By Mark Jurkowitz | Outer Banks Voice on December 8, 2020
Declaring that COVID-19 “is upon us with a rapid viciousness that we haven’t seen before,” Governor Roy Cooper announced today that starting on Friday, the state will be under a “Modified Stay-At-Home Order” that will require people to stay at home between 10 p.m. and 5 a.m. and mandates that a number of businesses close by 10 p.m.
A Dec. 8 release from Cooper’s office identifies some of the businesses affected by the 10 p.m. closing mandate, including restaurants, bars, entertainment venues and personal care businesses. Those exempt from the 10 p.m. to 5 a.m. stay-at-home rule include those obtaining food, medical care, social services or taking care of a family member. The new order goes into effect Dec. 11 at 5 p.m.
While stopping short of enacting more sweeping measures to battle the spread of COVID-19, Cooper stated at the Dec. 8 briefing: “Let me be clear. We will do more if our trends don’t improve.”
Before announcing the new order, the briefing by Cooper and NC Department of Health and Human Services Secretary Mandy Cohen was designed to hammer home the extent of the dramatic spread of the virus in North Carolina in recent weeks.
To that end, Cohen noted that the state had only reached a record-high 3,000 daily cases for the first time on Nov. 11. Now, the daily count has already exceeded 6,000 new cases twice.
Running through key trends with the virus, Cohen said the number of people showing up in emergency rooms with COVID-like symptoms is now “at its highest level since the pandemic began.” The daily percentage of positive tests out of all tests administered, now hovering at around 10%, is the “highest rate since early in the pandemic when testing levels were much lower,” she said.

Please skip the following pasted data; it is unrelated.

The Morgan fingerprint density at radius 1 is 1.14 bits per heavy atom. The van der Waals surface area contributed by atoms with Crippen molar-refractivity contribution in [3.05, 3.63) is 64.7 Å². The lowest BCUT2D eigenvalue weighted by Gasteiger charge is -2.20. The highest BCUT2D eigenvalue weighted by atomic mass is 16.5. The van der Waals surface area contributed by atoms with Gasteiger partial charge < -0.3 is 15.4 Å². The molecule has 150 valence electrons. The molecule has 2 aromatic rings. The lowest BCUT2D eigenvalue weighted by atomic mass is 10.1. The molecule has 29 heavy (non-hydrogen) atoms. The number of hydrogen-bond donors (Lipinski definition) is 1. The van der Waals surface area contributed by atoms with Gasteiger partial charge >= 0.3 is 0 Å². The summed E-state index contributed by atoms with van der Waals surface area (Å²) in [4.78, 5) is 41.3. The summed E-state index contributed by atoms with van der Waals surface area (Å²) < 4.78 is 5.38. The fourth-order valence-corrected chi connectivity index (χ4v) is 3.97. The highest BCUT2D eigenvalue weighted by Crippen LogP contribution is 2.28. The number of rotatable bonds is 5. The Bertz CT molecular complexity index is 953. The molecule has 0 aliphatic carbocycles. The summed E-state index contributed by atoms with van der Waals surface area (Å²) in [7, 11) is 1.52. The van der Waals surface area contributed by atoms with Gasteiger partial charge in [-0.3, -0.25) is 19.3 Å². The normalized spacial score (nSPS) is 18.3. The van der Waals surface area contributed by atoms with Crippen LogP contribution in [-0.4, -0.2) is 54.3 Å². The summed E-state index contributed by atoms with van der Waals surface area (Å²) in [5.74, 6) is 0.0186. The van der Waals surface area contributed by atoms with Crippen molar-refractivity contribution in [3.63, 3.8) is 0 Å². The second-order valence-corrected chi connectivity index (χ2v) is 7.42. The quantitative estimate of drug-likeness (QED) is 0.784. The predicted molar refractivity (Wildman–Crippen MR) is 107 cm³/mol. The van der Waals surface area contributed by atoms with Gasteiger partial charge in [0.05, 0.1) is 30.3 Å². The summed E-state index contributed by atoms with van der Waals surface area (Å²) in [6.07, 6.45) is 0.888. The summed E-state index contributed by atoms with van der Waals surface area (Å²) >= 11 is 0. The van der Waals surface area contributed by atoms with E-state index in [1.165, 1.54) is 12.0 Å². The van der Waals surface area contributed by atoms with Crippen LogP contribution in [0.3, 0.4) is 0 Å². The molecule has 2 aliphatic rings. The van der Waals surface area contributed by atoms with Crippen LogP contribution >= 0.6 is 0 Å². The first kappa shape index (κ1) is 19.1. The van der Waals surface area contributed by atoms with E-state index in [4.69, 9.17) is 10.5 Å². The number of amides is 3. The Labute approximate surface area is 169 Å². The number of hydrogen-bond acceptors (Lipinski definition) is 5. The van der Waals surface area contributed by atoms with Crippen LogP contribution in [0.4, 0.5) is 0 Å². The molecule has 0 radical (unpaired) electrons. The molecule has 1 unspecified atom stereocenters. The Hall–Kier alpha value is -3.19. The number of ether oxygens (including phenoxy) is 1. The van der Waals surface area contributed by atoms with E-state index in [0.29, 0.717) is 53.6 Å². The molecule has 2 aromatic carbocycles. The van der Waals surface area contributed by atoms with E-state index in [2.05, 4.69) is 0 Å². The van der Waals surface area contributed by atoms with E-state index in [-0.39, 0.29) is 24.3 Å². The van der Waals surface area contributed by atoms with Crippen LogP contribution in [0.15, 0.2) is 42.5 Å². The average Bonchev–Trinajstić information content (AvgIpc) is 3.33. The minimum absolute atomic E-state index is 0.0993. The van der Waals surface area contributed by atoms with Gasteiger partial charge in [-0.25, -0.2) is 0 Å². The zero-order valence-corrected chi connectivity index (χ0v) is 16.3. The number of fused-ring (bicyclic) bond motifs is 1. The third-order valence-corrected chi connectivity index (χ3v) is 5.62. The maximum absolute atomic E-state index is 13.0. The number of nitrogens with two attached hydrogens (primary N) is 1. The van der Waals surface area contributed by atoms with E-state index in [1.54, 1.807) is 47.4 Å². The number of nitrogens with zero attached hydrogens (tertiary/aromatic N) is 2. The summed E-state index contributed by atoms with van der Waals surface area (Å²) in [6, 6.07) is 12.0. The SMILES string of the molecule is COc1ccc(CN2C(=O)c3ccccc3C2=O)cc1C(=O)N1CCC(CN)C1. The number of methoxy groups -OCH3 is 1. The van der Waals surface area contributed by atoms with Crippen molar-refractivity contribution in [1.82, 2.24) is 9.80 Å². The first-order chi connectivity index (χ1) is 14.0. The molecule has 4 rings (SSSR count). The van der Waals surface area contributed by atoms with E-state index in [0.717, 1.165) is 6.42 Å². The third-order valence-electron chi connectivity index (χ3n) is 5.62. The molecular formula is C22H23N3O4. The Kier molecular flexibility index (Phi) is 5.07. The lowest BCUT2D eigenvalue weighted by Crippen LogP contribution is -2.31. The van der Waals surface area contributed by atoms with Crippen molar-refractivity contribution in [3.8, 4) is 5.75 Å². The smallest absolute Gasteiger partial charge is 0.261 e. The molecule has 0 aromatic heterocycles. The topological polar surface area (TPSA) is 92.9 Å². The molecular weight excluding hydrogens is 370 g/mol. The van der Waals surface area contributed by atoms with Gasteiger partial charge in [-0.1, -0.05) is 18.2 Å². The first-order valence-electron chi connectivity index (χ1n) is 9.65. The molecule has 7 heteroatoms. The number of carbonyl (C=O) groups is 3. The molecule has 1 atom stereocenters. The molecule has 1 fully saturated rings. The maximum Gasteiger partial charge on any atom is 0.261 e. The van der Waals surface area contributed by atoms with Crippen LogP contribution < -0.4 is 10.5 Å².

Cohen also said that the state is now experiencing a record number of COVID-related hospitalizations and people hospitalized in ICUs. “Hospitals are feeling the strain,” she added.
Pointing to the state ‘s new color-coded County Alert maps, Cohen added that 82 of the state’s 100 counties are now in the orange zone (meaning substantial spread of the virus) or the red zone (critical community spread) — a significant increase over two weeks earlier.
In offering Christmas advice, Cohen asked North Carolinians to “please avoid traveling and gathering this holiday season.”
“If you must,” she continued, individuals should be tested before they travel, wear masks at all times, make gatherings as small as possible and keep events outdoors, if possible.
Moving to a far more positive aspect of the war on COVID, Cohen also explained that the earliest, limited doses of the new COVID vaccine could arrive in the state as early as next week. She reiterated that the first vaccinations would be administered to health care workers who work directly with COVID patients, and then to staff and residents at long-term care facilities.
Cohen also explained that people will require two doses of the vaccine spaced several weeks apart, with Cooper stating that, “We’re not looking at [the vaccine] to have a major impact on viral spread in the near future.”